Checking out Bar Harbor
After a VERY cold and dark night (3 hours south of me, the thermostats read -8 degrees at 7am), I was ready to 1) eat, and 2) be out of the cold. So I headed down into Bar Harbor, both out of an interest in getting to see the town, and also hoping for a hot breakfast in a warm restaurant. I took some photos of the town, which was actually rather small (and buttressed on 2 sides by the Atlantic Ocean), and then found the Two Cats bed and breakfast.
The town itself was fairly empty, which (upon asking folks) was normal – the town booms during the summer months with visitors to Acadia, and then busts during the late fall to early spring.
Along the way to Mark’s workplace (see below), I stopped by the Natural History Museum at the College of the Atlantic, and got to meet a very friendly whale skull (the poor fellow apparently decided to ram a ship!). They had some other neat things in the building, but I just marvel at the fact that a student did an independent study on bone reconstruction in order to rebuild that skull for display – talk about a LOT of homework!
Meeting Mark, getting going on the car
The trip down the coast (approximately 3 hours) to the water pumping and treatment station in Woolwich saw me encountering several places worth a photo, including this:
As someone who continues to grow into the wonderful online community at the TDIClub forums (THE place online for learning about and the troubleshooting of owning a turbodiesel Volkswagen), I had been in conversation with a member there named Mark, who is from Maine. I asked him if I might get his help on properly doing the coolant change on my car (besides its being corrosive as all hell, the chemical must be fully washed out prior to adding the new stuff… and I didn’t want to wreck the car by doing that wrong!), and Mark, in the first of MANY acts of gracious hospitality, told me he would be happy to help me do that and a handful of other things on the car.
All told, the day of work saw us do the following:
1) the coolant needed to be flushed and changed out (as I didn’t know how old it was). Once we did it, it was blue… so the original, stock coolant… meaning it lasted for 245,000 miles (and is really rated for approximately 100,000)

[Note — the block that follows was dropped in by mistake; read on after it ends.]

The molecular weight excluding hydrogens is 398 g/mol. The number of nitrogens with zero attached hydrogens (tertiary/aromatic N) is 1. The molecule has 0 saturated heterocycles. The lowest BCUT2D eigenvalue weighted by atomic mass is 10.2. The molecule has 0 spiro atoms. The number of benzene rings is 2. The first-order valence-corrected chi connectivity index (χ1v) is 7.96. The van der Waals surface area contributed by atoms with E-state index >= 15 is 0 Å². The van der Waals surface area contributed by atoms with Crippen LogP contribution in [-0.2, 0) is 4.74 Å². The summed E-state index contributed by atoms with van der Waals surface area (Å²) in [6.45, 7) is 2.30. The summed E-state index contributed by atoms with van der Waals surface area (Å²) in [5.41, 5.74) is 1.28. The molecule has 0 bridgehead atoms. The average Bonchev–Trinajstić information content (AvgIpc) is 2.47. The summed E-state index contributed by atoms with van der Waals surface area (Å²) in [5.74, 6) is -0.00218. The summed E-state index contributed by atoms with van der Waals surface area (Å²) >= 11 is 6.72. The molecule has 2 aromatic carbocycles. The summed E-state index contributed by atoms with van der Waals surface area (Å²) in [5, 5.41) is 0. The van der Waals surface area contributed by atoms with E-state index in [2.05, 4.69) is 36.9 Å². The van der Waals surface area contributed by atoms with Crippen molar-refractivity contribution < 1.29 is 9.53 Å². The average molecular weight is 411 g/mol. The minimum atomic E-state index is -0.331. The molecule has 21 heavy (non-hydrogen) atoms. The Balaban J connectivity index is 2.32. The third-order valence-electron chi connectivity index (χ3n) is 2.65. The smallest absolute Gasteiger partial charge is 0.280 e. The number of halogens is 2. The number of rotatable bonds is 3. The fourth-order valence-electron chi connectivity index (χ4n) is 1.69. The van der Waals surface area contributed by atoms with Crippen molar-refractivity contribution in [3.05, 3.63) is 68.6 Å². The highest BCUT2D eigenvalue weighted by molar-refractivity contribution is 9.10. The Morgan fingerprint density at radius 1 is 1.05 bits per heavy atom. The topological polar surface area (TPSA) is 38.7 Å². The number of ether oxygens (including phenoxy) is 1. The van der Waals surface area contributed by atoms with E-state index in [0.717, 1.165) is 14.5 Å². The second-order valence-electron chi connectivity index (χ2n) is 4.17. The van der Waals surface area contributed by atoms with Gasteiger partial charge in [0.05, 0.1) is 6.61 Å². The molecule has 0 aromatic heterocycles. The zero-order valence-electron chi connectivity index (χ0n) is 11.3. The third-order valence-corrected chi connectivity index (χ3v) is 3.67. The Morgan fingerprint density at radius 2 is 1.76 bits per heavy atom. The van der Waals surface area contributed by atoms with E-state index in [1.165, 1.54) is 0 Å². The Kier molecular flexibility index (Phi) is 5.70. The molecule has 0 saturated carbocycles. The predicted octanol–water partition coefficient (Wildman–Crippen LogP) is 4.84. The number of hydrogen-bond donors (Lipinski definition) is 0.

2) an extraordinarily leaky o-ring on the oil filter got replaced, as well as an oil change
3) the valve covergasket was replaced, as were the grommets which keep the head cover in place
4) the engine bay was sprayed with industrial strength cleaner and then hosed down, and now shines!
1) side marker lights – in place of the Castle Wolfsburg emblems which come stock, I was able to cannibalize a set of side turn markers from a *wrecked* 2001 Passat in a New Haven junkyard for a mere $10. Mark helped me properly wire them up so that they can be easily removed for future maintenance, but also so that they work with the front turn signals AND the emergency flashers. Writing in retrospect, these make a HUGE difference for safety at night and/or during storms
2) the 19 year old emergency brake cover, which had rotten away, got replaced by a spare genuine leather one Mark had on hand. We had to heat it to 105 degrees C for over an hour to become pliable enough to get onto the plastic handle, but it looks so much better
To be clear and concise: Mark is some sort of VW angel in human guise, and is simply astonishingly good at glancing at a Passat B4 and seeing the good, the bad, and the ugly.
At the end of the day, I bought Mark some dinner and then realized how exhausted I was… and asked if I could sleep in the back of my car in his driveway (rather than a 3+ hour drive north starting at 1130pm). I can tell you that Mark and his wife were so hospitable that they let me sleep in their home that night (and I passed the hell out once there). Both of them were extraordinary examples (or perhaps run of the mill, I do not know Maine well enough) of genuine hospitality I have not previously encountered in New England (much less the rest of the world).
A long day, but a great one.